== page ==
Browne: Can you elaborate how you were drawn into it? You moved to the Bay Area after knowing Mark Aguhar from Chicago, where you had studied together.

MHC: Yes, grad school is such an intimate time. We became fast friends, and we had studios down the hall from each other. I had Vertigo in my mind before I moved to the Bay area, and before Mark died — I had created a diagram of all the doublings and performed identities in the film on my studio wall, so it was there already. And then after Mark died, and I moved to the Bay, I was a stranger in a city that was, for me, defined by Vertigo. And I would walk around and get snagged by these signs that seemed to conjure Mark. I began to film these signs, stringing them together. What would I find? What could other people see? Moving between the analysis and experience of depression, the pursual of a missing person, and an attempt to capture the strange melancholy of sunny California, I made the film.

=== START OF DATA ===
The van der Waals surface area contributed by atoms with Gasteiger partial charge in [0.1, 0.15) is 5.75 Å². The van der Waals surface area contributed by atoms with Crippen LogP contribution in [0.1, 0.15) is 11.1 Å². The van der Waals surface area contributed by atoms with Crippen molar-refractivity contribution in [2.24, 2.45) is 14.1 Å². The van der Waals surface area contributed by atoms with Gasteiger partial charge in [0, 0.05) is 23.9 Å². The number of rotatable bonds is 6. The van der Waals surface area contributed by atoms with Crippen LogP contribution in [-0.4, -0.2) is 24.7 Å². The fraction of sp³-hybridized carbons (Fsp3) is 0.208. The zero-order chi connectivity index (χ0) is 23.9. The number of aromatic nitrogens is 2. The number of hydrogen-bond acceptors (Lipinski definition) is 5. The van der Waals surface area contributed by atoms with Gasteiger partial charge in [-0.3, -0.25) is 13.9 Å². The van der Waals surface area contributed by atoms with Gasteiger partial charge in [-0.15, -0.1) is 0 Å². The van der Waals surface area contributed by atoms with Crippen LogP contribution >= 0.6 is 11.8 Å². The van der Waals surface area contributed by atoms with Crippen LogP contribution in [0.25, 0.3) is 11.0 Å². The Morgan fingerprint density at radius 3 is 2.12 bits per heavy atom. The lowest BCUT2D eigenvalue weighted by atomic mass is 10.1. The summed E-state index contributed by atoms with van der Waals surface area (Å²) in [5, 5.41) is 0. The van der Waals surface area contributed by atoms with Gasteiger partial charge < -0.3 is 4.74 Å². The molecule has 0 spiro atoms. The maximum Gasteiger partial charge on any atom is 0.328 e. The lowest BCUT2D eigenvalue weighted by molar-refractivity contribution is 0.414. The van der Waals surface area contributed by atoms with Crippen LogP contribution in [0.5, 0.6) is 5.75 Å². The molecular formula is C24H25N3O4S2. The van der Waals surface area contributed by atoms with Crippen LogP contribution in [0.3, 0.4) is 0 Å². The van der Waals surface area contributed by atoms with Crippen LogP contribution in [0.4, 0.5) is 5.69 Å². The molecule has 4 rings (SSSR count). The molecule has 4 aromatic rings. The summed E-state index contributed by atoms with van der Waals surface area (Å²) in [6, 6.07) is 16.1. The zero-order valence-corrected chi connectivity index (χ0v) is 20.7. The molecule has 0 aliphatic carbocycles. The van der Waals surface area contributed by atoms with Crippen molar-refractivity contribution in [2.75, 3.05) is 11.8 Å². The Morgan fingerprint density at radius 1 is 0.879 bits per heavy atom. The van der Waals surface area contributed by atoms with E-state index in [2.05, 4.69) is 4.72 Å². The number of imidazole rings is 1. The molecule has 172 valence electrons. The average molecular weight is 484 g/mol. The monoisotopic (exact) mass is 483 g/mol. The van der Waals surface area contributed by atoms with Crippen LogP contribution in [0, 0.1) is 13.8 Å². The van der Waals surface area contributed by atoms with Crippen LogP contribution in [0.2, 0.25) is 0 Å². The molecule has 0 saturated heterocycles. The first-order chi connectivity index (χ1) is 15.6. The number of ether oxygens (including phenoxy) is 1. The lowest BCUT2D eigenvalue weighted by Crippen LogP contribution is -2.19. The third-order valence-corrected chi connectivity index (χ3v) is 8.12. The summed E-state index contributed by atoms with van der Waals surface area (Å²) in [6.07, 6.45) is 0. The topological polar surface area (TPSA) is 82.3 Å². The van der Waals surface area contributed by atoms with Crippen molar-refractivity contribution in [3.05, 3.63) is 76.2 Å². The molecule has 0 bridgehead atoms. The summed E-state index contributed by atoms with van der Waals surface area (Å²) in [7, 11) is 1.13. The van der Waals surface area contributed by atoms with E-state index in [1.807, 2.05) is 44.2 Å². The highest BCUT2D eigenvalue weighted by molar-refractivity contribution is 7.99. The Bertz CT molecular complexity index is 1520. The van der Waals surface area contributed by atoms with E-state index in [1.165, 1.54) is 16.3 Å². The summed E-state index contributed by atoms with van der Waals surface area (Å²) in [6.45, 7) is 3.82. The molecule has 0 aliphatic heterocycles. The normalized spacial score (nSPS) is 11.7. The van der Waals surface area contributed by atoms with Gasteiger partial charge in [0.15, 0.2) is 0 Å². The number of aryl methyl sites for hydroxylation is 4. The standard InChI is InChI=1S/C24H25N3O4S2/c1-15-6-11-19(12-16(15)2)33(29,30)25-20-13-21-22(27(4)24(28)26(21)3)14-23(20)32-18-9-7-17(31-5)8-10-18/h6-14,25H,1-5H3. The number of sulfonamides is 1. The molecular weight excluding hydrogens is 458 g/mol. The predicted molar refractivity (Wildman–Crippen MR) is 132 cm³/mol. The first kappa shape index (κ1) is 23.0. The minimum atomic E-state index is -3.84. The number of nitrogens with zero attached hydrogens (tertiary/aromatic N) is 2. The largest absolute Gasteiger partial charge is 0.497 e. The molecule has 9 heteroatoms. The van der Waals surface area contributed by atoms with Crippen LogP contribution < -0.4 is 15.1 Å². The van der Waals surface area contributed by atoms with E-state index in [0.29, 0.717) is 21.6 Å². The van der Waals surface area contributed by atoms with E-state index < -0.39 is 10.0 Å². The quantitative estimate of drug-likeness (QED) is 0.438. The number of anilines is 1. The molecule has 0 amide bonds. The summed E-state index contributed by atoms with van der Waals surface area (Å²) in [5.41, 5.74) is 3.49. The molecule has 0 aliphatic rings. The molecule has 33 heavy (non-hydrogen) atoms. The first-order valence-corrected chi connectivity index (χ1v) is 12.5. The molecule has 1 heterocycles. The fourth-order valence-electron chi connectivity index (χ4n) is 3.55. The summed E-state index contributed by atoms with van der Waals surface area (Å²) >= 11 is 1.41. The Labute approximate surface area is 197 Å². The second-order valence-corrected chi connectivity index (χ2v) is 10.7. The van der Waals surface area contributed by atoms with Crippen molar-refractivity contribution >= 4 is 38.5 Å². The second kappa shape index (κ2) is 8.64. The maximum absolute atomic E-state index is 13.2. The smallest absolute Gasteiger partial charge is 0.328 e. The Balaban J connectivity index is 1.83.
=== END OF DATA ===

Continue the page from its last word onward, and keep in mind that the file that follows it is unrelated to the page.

Browne: The images you took from Mark’s work, are they processed by you? I wasn’t sure if the doubling effect is yours, or is in the original.

Clark: It’s in the original. It’s called WHY BE UGLY WHEN U CAN BE BEAUTIFUL? (2011). It’s a great video and it seemed like the right introduction for Mark. The lyrics of the Talking Heads song that soundtrack the piece call out, “You don’t even know who I am.” I wanted to be explicit of who I was thinking about, and cut directly to Mark. The rest of the film is very coded and it felt important to have Mark represent herself in the film. Mark was a very bold, fierce, and wonderful person. I wanted the viewer to be introduced to her work as well. The YouTube videos are only one part of her practice but I think they’re brilliant. When I first cut them into the film, they weren’t working at all, but once I transcribed them to 16mm and included the computer in the room and my shadow, the film began to work. The texture from the 16mm made them more elegiac — which I have mixed feelings about, because I’m not trying to define a person by their death. Mark meant so many things, and still does, to so many people. In a film about returning and retracing, it felt important to include the technology that gives us a sense of her conjuring to the present moment.